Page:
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Blade Runner 2049 Review

We’ll get to those flying cars eventually. If we haven’t killed each other by then.

Denis Villeneuve may just be another man with a difficult to spell surname, but this French-Canadian director has quickly risen to be one of the most competent ones in these times. His body of work is diverse, his style – subtle and engaging. And Roger Deakins, who is the authority on wild west landscapes. Pair the two of them three times and you have a pattern of stylised flicks with more than enough substance. Prisoners, Sicario and now Blade Runner 2049.

You’re transfixed. Hooked and drawn to the slow revealing drama, unfolding on-screen from the opening text panel. If you have seen the original (any cut), you feel yourself settling into those familiar elements – the long pauses, the dark dystopian backdrop, overindulgence of the Atari corporation (no Pan Am this time). Essentially, the mood is set. This is the same world – just 30 years ahead. This time, there’s a new Blade Runner. With a whole new set of problems.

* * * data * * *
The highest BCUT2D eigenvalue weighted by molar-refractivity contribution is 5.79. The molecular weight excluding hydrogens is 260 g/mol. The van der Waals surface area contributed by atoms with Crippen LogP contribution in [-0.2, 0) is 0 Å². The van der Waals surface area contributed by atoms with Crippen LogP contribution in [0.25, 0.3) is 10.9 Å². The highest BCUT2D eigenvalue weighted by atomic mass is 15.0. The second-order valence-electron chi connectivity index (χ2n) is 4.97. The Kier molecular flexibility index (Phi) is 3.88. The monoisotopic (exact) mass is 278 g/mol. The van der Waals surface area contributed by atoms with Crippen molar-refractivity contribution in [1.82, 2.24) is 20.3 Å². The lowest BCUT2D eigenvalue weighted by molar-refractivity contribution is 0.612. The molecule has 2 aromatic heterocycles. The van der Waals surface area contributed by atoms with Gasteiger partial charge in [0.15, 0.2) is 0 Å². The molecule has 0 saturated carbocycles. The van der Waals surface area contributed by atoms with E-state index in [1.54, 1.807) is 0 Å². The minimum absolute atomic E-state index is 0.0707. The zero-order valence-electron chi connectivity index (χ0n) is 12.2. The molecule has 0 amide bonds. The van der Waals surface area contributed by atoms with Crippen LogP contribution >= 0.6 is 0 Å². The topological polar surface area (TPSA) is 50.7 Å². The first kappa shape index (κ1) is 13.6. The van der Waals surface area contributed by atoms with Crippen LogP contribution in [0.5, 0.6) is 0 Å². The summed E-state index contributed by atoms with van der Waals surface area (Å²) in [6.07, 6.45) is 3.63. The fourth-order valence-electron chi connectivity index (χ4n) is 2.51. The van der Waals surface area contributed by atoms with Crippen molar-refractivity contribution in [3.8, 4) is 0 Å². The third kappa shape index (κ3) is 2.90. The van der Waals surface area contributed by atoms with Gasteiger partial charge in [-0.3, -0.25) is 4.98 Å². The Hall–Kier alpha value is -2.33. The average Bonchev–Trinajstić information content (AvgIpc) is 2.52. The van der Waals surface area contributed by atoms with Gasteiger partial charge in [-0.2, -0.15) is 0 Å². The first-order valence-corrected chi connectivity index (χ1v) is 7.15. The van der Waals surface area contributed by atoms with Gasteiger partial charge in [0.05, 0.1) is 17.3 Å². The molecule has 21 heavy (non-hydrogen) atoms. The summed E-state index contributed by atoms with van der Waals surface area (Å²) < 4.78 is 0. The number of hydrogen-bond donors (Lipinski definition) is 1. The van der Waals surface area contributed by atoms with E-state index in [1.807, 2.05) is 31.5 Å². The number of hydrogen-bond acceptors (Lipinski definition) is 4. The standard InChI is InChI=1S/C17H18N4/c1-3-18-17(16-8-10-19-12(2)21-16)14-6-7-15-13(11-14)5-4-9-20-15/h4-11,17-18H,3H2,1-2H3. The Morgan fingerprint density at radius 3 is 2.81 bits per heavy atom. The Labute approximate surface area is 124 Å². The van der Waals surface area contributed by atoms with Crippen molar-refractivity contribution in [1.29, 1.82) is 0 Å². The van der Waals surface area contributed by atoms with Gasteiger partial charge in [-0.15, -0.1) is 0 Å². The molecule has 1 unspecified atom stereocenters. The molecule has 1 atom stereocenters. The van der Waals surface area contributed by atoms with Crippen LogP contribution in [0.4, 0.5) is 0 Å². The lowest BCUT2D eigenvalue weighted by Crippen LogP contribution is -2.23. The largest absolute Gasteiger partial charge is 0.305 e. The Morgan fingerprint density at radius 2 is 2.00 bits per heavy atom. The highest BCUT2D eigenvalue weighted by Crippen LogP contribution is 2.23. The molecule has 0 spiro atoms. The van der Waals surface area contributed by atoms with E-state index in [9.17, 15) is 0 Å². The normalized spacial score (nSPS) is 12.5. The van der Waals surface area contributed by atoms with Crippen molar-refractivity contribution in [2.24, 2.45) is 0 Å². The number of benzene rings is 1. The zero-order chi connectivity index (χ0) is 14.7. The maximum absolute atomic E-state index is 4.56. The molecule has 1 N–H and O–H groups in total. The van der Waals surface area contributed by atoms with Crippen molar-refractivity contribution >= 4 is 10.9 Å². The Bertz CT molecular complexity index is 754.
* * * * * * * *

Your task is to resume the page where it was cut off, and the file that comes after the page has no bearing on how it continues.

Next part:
The soundtrack… its haunting. The jazz, the ominous blaring – it has all the tellings of impending doom. Also, all too familiar. The movie nails the environment of the original down to a T. But that’s where the magic stops. Here’s where you notice, the movie’s one flaw is not overcome. Surprisingly, the old one had nailed it.

Now, I’m not a fond fan of the saying “Old is Gold”. I don’t believe the classics are classics just because they did it first. They are classics because they did it good. Aside from the fantastic production design and the overall ambience, Blade Runner (1982) integrated the questioning  of ideals such as “what it is to be human” into its narrative flawlessly. They weren’t just wrapped up as part of a package deal, they were the life of the film. They guided events, they made people stick around despite the sluggish pace of the film. And later, bestow upon it a reputation as one of the best science-fiction films ever made.

Sadly enough, I don’t see that happening here. What is it about blockbusters spending too much on visual effects but not living up to their potential in the creativity department?

Mind you, 2049 is still an excellent film. There are a couple of instances where experimentation does occur. But its adds up to nothing for now. I’d give full-marks for the execution and the performances (maybe just Gosling, because he’s the only one who’s being focused on) but that’s where the merits end. A well-made movie. Not daring enough.

Rating : 3/5

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